It is worth noting that the people in charge of all this are taking all the time they need to get the job done right, and without pressure from above to make sure it gets done in time for the World Cup opener. Mr Al-Subai says, “Of course, our main purpose is to serve the economy and contribute to the country’s development, but we haven’t forgotten we are hosting the World Cup in 2022 and how this public transport could be used as an integral part and support for the event, and any other big events the country could host in the future.”


 The most talked-about component of the world-class infrastructure lies buried 20 metres under the surface of the earth where the Doha Metro is right on schedule for completion of its first phase by late 2019.  Around half its 113 km length of subterranean tunnels has already been hollowed out, advancing at a rate of 14-21m per day.

So the proper context for assessing an undertaking of this scale is not the 2022 World Cup, but Qatar’s National Vision 2030, a master plan for transitioning to a knowledge-based society in which the expertise in people’s heads contributes as much to growing and diversifying the economy as do the hydrocarbons in the ground.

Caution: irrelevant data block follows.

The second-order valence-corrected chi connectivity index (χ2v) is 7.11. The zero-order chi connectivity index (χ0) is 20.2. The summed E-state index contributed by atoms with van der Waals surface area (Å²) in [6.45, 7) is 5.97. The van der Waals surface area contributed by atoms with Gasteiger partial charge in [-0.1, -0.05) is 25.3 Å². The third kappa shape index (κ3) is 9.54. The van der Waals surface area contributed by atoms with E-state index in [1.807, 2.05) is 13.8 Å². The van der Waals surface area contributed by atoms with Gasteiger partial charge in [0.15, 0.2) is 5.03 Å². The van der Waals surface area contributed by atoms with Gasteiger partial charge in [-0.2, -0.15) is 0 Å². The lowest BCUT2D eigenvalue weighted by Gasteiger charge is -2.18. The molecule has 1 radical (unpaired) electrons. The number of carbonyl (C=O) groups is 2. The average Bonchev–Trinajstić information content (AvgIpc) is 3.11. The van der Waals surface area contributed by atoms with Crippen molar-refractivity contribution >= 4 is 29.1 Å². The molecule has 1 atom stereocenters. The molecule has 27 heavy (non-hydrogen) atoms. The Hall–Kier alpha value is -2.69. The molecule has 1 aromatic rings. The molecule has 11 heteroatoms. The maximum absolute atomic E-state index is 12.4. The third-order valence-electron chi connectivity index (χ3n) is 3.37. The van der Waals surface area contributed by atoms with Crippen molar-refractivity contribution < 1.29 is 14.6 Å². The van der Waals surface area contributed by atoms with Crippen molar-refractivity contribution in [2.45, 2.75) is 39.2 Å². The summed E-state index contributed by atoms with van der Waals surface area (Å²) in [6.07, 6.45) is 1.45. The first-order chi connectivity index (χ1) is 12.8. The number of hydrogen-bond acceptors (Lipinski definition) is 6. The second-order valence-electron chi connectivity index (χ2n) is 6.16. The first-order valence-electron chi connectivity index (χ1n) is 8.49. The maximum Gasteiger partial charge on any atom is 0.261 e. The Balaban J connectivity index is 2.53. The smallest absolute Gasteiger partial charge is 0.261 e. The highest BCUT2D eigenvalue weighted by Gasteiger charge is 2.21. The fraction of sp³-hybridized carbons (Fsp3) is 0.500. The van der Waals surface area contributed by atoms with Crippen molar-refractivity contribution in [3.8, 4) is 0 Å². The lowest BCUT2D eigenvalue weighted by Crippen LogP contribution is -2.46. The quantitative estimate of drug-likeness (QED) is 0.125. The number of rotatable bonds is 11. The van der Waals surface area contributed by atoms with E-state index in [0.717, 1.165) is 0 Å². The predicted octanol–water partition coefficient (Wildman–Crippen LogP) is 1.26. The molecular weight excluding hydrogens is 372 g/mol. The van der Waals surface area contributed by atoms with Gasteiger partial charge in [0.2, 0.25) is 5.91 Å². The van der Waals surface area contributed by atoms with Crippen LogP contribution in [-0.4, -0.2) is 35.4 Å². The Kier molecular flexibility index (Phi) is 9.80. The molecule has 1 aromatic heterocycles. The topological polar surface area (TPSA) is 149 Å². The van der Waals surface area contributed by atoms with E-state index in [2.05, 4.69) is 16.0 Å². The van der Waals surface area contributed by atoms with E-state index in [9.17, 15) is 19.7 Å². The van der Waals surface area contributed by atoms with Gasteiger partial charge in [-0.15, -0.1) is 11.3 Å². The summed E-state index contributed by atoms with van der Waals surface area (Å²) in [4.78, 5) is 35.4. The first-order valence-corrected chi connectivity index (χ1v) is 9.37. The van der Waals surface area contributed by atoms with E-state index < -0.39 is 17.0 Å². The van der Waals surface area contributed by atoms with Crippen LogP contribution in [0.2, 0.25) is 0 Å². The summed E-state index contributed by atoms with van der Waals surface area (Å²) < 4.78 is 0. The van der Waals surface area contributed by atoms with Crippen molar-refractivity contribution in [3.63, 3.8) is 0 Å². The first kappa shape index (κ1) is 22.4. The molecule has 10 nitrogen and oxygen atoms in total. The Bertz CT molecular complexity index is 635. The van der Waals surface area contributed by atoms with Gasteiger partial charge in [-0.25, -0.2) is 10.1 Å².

“Its goals can be achieved only by diversifying the economic base,” notes Mr Al-Subaie. “Investments ensure that the nation develops a world-class infrastructure backbone. Transportation is one such area, along with power, water, healthcare, education and information technology.”

 The most talked-about component of that world-class infrastructure lies buried 20 meters under the surface of the earth where the Doha Metro is right on schedule for completion of its first phase by late 2019. Around half of its 113 km length of subterranean tunnels have already been hollowed out, advancing at a rate of 14-21m per day. To make it happen, QR imported 21 ultra-powerful tunnelling machines from Germany and put them to work all at the same time, thereby earning an entry in the Guinness Book of World Records for the “Largest Number of Tunnel Boring Machines Operating Simultaneously in a Single Project.” Mr Al-Subaie sees that distinction as more than merely anecdotal.


An artist’s impression of what the new Doha Metro will look like when completed